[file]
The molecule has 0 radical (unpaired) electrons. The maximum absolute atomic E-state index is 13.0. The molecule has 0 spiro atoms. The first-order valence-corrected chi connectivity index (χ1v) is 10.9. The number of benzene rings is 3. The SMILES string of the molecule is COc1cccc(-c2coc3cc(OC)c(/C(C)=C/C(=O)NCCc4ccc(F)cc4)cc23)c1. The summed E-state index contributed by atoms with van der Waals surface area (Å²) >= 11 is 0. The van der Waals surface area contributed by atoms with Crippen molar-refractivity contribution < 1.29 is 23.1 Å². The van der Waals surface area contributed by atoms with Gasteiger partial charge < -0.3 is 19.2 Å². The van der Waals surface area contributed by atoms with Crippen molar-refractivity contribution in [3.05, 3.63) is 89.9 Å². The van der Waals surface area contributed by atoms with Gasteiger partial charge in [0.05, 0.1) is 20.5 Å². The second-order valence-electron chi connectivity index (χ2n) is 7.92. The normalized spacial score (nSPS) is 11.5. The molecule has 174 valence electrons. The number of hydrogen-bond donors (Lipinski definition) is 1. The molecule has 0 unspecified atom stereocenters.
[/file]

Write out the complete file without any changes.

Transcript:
The molecule has 0 radical (unpaired) electrons. The maximum absolute atomic E-state index is 13.0. The molecule has 0 spiro atoms. The first-order valence-corrected chi connectivity index (χ1v) is 10.9. The number of benzene rings is 3. The SMILES string of the molecule is COc1cccc(-c2coc3cc(OC)c(/C(C)=C/C(=O)NCCc4ccc(F)cc4)cc23)c1. The summed E-state index contributed by atoms with van der Waals surface area (Å²) >= 11 is 0. The van der Waals surface area contributed by atoms with Crippen molar-refractivity contribution < 1.29 is 23.1 Å². The van der Waals surface area contributed by atoms with Gasteiger partial charge < -0.3 is 19.2 Å². The van der Waals surface area contributed by atoms with Crippen molar-refractivity contribution in [3.05, 3.63) is 89.9 Å². The van der Waals surface area contributed by atoms with Gasteiger partial charge in [0.05, 0.1) is 20.5 Å². The second-order valence-electron chi connectivity index (χ2n) is 7.92. The normalized spacial score (nSPS) is 11.5. The molecule has 174 valence electrons. The number of hydrogen-bond donors (Lipinski definition) is 1. The molecule has 0 unspecified atom stereocenters.